The October book club selection is The Nightingale by Kristin Hannah. "In this epic novel set in France in World War II, two sisters who live in a small village find themselves estranged when they disagree about the imminent threat of occupation. Separated by principles and temperament, each must find her own way forward as she faces moral questions and life-or-death choices. Haunting, action-packed, and compelling."
We had a lively discussion of quite an array of biographies at our September meeting from Catherine the Great to Katherine Graham and many others. It was good to be back together again discussing books and, in this case, such varied women's lives.
Summer to September 2015
During the summer months, members choose books from a list of titles based on a theme. In September, the Women Faculty Book Club members meet again to discuss the books they read over the summer, including their favorites. This year, the summer theme is Women's Autobiographies and Biographies of Women. Some book suggestions are The Abandoned Baobab; The Autobiography of a Senegalese Women by Ken Bugul, Gellhorn: A Twentieth Century Life by Caroline Moorehead, Harriet Jacobs: A Life by Jean Fagin Yellin, The Upstairs Wife by Rafia Zakaria, Catherine the Great: Portrait of a Woman by Robert Massie, Virginia Woolf: An Inner Life by Julia Briggs, Michelle Obama: A Life by Peter Slevin, Tales From the Heart: True Stories From My Childhood by Maryse Conde, Infidel: A Memoir by Ayaan Hirsi Ali, and Poet of the Appetites: Life and Loves of M.F.K. Fisher by Joan Reardon.
The April book selection for April is The Door by Magda Szabo. The Door relates the story of a friendship between two very different women in Communist Hungary. First published in 1987, it has been recently reissued by New York Review Books Classics. The women's friendship is "set on the stage of a single street in mid-twentieth century Budapest" and has been described as an "account of humanity's struggle to love fully and unconditionally, a struggle that is perhaps doomed." NYRB Classics is currently offering books for up to 50% off, so you might want to check out their web site http:/www.nybooks.combooks/imprints/classics/ for book bargains. Hope to see all of you in April to celebrate our reading and our friendship.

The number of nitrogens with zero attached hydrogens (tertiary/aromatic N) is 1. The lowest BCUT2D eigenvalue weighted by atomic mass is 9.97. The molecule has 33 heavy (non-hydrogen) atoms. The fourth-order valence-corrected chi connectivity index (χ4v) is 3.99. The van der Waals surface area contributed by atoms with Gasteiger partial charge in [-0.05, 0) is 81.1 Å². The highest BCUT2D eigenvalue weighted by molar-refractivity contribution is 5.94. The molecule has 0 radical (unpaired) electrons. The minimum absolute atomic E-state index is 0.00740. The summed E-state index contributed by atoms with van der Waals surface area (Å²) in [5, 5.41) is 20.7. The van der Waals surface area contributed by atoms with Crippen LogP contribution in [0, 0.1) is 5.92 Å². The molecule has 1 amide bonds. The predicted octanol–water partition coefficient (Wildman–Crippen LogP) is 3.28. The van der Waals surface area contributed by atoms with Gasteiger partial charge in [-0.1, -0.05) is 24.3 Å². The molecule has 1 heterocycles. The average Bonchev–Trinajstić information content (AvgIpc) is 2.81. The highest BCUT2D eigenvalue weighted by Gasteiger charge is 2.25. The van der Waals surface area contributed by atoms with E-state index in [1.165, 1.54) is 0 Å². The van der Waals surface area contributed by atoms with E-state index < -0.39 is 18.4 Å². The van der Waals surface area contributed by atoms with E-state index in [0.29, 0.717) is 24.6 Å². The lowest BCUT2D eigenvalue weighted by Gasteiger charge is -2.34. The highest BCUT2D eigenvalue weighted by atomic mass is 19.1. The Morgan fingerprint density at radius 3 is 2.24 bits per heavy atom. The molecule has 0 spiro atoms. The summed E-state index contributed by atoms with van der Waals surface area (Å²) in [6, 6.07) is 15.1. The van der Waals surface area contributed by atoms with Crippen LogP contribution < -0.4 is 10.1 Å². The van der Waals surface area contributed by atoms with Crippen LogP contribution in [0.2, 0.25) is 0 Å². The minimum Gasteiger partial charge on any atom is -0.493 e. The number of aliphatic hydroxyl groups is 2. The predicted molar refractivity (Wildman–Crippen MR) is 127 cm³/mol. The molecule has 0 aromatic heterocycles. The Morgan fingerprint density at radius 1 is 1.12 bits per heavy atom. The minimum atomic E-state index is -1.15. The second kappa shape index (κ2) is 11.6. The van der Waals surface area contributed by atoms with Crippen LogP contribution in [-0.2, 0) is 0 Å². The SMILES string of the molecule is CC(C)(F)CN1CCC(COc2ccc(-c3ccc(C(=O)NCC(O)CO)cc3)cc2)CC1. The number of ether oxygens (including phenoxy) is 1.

The March book club selection is Penelope Fitzgerald: A Life by Hermione Lee. We read Fitzgerald's The Bookshop in 1998. Fitzgerald began publishing as a writer of novels when she was in her fifties "after one of the longest limbering-ups in literary history." She has been described as a writer "who turns out to be a protector of the confused, a lover of lost worlds and causes, rhapsodic on uncertainty and ambivalence." Once awarded and three times nominated for the Booker Prize she had quite a fascinating life for a woman who described herself as "not a professional writer, but only very anxious to write one or two things which interest me."
Please join us in learning more about Penelope Fitzgerald's life. Lee's recent biography of Fitzgerald is our Women's History Month book choice. We are eager to remake acquaintance with some of our members who have been frequently absent. We hope to see you in March.
This month’s book, a Man Booker Prize Finalist, is How To Be Both by Ali Smith (published in two versions).
"An heir to Virginia Woolf, Ali Smith subtly but surely reinvents the novel. . . How To be Both brims with palpable joy, not only at language, literature and art's transformative power but at the messy business of being human, of wanting to be more than one kind of person at once". (The Telegraph)